By Jim Bloch
I always experienced the Talking Heads 1980 album “Remain in Light” as red hot, a propulsive mix of post-punk, Afro-funk and bandleader David Byrne’s driving offbeat lyrics.
Until I heard Angelique Kidjo, the Benin-born world music star, celebrating the 40th anniversary of the album at the Michigan Theatre in Ann Arbor, Feb. 16.
Now that was hot — and raw and emotional.
Advertisements - Click the Speaker Icon for Audio
In contrast, the Talking Heads’ record seems intellectual, funky enough, but hyper-cool.
Byrne’s lyrics and his vocal performance of them on the album are an exercise in counterpoint to the music itself, a bass-driven polyrhythmic sound that the Heads adapted from the great Nigerian Afro-beat star Fela Kuti.
Byrne’s words sometimes flow like a stream of consciousness, ironic, critical and philosophical, something he seems to acknowledge in “Once in a Lifetime” with is watery, stream-like refrain: “Letting the days go by/let the water hold me down/letting the days go by/water flowing underground.”
The world he’s singing about is a shape-shifting phantasm, where one’s self and life change mercilessly, resist recognizability and pulse with claustrophobia. The body has lost its permanence.
“I’m so thin,” Byrne sings in “Born Under Punches.” “All I want is to breathe/I’m too thin/Won’t you breathe with me?”
“Lost my shape,” he sings in “Crosseyed and Painless.” “Trying to act casual/Can’t stop — I might end up in the hospital/I’m changing my shape — I feel like an accident.”
The cause of body-strangeness seems to be the lack of political consciousness. The unexamined life, Byrne seems to say, leads to the horror of self-as-alien.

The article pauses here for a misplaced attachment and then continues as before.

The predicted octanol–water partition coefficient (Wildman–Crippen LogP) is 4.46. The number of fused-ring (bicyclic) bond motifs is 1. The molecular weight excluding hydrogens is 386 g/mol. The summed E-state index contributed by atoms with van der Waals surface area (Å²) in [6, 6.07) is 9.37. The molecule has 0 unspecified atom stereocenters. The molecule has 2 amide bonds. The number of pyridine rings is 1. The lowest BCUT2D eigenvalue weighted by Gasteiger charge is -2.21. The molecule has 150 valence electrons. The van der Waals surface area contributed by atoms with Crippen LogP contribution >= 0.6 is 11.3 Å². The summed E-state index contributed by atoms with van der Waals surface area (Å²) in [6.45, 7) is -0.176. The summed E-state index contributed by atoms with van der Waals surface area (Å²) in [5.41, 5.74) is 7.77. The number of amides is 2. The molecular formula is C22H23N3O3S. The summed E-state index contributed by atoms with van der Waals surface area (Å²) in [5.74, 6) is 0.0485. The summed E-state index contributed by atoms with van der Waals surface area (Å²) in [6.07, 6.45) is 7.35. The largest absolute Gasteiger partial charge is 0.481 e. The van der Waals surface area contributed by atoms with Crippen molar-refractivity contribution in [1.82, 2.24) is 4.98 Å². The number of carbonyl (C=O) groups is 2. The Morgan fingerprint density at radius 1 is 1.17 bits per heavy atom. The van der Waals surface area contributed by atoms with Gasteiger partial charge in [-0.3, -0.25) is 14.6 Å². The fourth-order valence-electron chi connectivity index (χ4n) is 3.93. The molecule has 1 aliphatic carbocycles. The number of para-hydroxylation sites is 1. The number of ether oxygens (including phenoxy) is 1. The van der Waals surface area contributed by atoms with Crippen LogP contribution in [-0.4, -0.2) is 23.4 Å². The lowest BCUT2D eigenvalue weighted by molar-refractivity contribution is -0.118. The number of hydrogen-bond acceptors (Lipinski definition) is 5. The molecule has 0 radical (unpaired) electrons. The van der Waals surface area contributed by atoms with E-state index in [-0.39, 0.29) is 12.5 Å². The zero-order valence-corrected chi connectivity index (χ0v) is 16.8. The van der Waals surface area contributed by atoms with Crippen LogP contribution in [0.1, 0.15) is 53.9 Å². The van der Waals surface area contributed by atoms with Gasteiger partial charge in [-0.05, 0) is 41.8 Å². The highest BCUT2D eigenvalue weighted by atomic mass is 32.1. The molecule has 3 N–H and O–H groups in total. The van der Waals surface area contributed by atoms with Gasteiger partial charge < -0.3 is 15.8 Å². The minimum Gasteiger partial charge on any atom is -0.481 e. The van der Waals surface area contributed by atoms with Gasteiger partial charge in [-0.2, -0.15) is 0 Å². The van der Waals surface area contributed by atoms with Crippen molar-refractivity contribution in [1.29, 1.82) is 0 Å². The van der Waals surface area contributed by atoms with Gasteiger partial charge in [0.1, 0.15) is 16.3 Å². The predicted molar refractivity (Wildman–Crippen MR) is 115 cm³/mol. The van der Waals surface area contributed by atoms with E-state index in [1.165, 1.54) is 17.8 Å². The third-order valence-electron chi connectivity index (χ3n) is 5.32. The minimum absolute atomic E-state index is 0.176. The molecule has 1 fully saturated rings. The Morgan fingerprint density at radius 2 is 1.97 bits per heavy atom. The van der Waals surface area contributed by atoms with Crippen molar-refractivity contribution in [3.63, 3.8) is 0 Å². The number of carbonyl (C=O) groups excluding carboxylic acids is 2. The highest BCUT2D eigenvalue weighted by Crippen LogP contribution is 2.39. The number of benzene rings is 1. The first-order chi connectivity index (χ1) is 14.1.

“And you may find yourself behind the wheel of a large automobile/And you may find yourself in a beautiful house, with a beautiful wife/And you may ask yourself — Well, how did I get here?…And you may tell yourself/This is not my beautiful house/And you may tell yourself/this is not my beautiful wife.”
After Kidjo moved from Benin to Paris in 1983 and first heard the landmark album, the African polyrhythms of “Remain in Light” stuck with her. Nigeria, the home of Fela Kuti, is Benin’s immediate neighbor to the east. The album reminded her of home, but it was a home submerged in Talking Heads’ philosophical pretensions and new wave sensibilities.
Where Byrne and producer Brian Eno used Afro-beat as a way to reconfigure new wave music, Kidjo put the sounds of Africa in the foreground, matching her powerful voice. The result is a visceral reimagining of the album, one in which music itself, despite its lyrical meanings, offers a source of joyous self-expression in the face of daily oppression.
“You’ve got an invitation to dance and sing,” Kidjo told the crowd. “Don’t let the chairs fool you!”
Not that Kidjo depoliticizes the messages of Talking Heads. If anything, she deepens them.
War might outweigh love in the history of human society, but everything is backwards, she said. Love is the true fount of human creativity.
“When you love, you feel so free,” Kidjo said. “I want to see us loving more than hating.”
She emphasized the feminine power of Mother Earth and celebrated the power of the feminine underlying “Remain in Light.”
“I want to dedicate this song to Tina Weymouth,” said Kidjo, introducing “The Great Curve.”
We hear a lot about David Byrne and the guys, she said, but it was Weymouth and her bass that gave the band its true funk, its power to move us to sing and dance, its real life.
Next to that, Byrne’s words are chairs, she seemed to say: Don’t be fooled by them.
“The world moves on a woman’s hips/The world moves and bounces and hops,” she sang. “The world moves on a woman’s hips.”